Fear The Drowning Deep is a book I wanted to read as soon as I saw the premise. A girl hates the sea after her grandfather jumped off a cliff- with a smile on his face. She believes that something called to him from the waves, but of course none believe her. And it's set on the Isle of Man. I'm in! And the nice reviews didn't hurt either. So I was pretty predisposed to like this one. And I did- maybe not quite as much as I thought I would, but it's a solid debut and it's oozing with atmosphere.
Bridey is a girl who hates and fears the sea, and the horror of what happened to her grandpa returns when a dead girl washes ashore. People start disappearing and Bridey hears strange fiddling in the night- and when a strange boy washes ashore with serious wounds she gets sucked into a harrowing situation where she may be the only one who understands the threat. There's also a witch who has a strange relationship with her mother, and Bridey goes to apprentice for the woman to help ends meet. The witch seems to know more about the sea and believes Bridey when no one else does. but it's the strange boy who takes over the story. He has no memory of who he is and Bridey decides to call him Fynn.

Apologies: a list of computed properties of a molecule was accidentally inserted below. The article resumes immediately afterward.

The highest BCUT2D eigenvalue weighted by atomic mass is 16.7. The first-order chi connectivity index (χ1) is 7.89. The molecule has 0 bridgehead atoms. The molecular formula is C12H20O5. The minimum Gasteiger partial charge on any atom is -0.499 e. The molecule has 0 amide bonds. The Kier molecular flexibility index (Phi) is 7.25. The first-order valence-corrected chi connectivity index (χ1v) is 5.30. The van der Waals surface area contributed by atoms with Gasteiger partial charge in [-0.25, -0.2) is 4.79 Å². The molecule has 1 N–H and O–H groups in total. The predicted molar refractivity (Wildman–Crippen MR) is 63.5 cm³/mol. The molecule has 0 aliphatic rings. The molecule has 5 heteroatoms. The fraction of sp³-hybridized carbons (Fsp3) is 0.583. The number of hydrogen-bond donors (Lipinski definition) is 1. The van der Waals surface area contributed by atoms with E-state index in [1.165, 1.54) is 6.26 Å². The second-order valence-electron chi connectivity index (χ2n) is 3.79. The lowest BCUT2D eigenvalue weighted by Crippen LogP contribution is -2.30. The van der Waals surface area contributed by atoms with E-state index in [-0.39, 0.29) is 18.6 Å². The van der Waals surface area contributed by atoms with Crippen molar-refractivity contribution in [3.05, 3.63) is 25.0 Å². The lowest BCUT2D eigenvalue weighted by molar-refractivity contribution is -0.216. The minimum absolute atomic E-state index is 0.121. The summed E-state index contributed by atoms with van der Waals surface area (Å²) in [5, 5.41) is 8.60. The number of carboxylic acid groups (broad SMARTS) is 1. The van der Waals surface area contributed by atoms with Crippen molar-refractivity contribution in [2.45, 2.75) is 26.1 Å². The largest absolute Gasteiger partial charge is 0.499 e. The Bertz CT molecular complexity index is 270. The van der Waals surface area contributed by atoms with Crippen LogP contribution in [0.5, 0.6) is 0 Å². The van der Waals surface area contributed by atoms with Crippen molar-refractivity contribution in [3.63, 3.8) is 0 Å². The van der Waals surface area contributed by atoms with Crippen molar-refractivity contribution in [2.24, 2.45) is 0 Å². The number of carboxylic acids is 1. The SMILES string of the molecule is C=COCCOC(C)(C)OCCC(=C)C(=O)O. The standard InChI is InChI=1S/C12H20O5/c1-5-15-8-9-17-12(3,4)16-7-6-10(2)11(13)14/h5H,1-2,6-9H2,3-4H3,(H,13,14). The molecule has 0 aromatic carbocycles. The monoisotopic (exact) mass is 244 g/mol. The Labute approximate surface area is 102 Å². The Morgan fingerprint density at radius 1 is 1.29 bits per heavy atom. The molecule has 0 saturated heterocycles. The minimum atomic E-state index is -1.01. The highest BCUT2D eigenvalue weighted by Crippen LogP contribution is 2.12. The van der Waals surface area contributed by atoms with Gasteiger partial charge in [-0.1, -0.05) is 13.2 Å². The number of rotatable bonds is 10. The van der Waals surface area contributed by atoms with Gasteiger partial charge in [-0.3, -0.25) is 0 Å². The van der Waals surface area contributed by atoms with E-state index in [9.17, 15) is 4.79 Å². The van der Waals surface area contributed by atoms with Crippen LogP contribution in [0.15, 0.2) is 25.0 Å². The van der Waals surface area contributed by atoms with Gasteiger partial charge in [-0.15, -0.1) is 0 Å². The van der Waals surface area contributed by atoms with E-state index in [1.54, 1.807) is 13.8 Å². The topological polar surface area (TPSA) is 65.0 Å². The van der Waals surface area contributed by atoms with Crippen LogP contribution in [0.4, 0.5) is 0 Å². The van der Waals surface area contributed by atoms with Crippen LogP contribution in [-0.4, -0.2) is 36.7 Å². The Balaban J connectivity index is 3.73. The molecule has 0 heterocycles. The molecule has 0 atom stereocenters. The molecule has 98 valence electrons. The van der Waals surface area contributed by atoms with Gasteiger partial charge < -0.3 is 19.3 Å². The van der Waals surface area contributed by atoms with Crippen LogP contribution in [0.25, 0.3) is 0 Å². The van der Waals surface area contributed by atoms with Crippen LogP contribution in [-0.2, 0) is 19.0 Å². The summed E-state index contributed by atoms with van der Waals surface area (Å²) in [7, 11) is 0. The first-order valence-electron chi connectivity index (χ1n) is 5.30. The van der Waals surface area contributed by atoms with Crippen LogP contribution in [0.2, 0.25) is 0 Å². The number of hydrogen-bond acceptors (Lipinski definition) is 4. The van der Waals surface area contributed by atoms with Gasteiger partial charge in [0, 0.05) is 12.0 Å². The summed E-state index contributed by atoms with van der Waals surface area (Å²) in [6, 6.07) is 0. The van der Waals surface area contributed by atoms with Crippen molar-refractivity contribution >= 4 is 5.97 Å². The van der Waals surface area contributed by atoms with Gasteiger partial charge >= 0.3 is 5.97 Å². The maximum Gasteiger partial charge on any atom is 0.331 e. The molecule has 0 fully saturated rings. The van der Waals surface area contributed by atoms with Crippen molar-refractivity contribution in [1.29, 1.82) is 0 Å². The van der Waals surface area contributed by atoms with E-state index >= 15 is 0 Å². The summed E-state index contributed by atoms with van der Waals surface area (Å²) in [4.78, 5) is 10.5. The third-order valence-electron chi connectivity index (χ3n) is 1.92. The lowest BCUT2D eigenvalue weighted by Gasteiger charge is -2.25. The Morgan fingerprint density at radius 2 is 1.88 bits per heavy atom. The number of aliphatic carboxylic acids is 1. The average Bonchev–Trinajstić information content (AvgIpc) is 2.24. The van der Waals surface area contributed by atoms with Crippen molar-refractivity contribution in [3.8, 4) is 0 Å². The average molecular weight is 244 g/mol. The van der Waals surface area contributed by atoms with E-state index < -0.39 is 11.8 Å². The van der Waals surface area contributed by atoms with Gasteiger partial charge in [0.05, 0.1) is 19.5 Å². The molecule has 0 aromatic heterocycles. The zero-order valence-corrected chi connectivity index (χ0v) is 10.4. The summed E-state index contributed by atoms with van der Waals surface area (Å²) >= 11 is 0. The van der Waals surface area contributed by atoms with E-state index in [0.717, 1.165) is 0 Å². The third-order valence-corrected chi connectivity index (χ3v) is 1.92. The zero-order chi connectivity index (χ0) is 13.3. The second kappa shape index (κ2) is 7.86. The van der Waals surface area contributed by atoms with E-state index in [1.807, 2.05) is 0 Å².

From there we have folklore and a chilling tale about an ancient evil that may visit the isle and doom those who go to sea. The folklore elements are pretty well researched and the author does a great job evoking the feel of a mist shrouded island in the early twentieth century. Bridey is a likable protagonist and I was impressed with her spunk and determination as she had to face down all of her terrors to do the right thing. I thought her family were convincing as well, as were the townspeople for the most part. The witch is a bit of an enigma, I wasn't quite sure about her throughout but she wasn't entirely what I expected.
The nature of the evil occurring in the waters off the island wasn't exactly what I was expecting either- I mean just by reading the blurb you have an idea what's going on, but it's spoilery to say anything other than the folklore of the area plays a role. I thought this was handled well for the most part, it's a very atmospheric story but at the same time I thought the nature of the threat could have been more ambiguous and therefore perhaps more compelling. I was actually surprised we got as much information as there was, I thought it would be more mysterious or vague, but other than that I have no real complaints. Maybe a minor issue with Fynn and his relationship with Bridey- I thought things moved a little fast there, but there is a story rationale and given the circumstances its plausible.
I also liked the supporting cast- Bridey's sisters were portrayed well and I liked Lugh, a friend of Bridey's who is perhaps more. She has a thing for Lugh before Fynn shows up, and the book flirts with a love triangle but thankfully the author handles that well and surprised me by dispensing with the usual angst before it takes over. This is a tale of mysterious creatures from myth and I think it works in lot of ways, and the setting and time period of the story only add to the mix.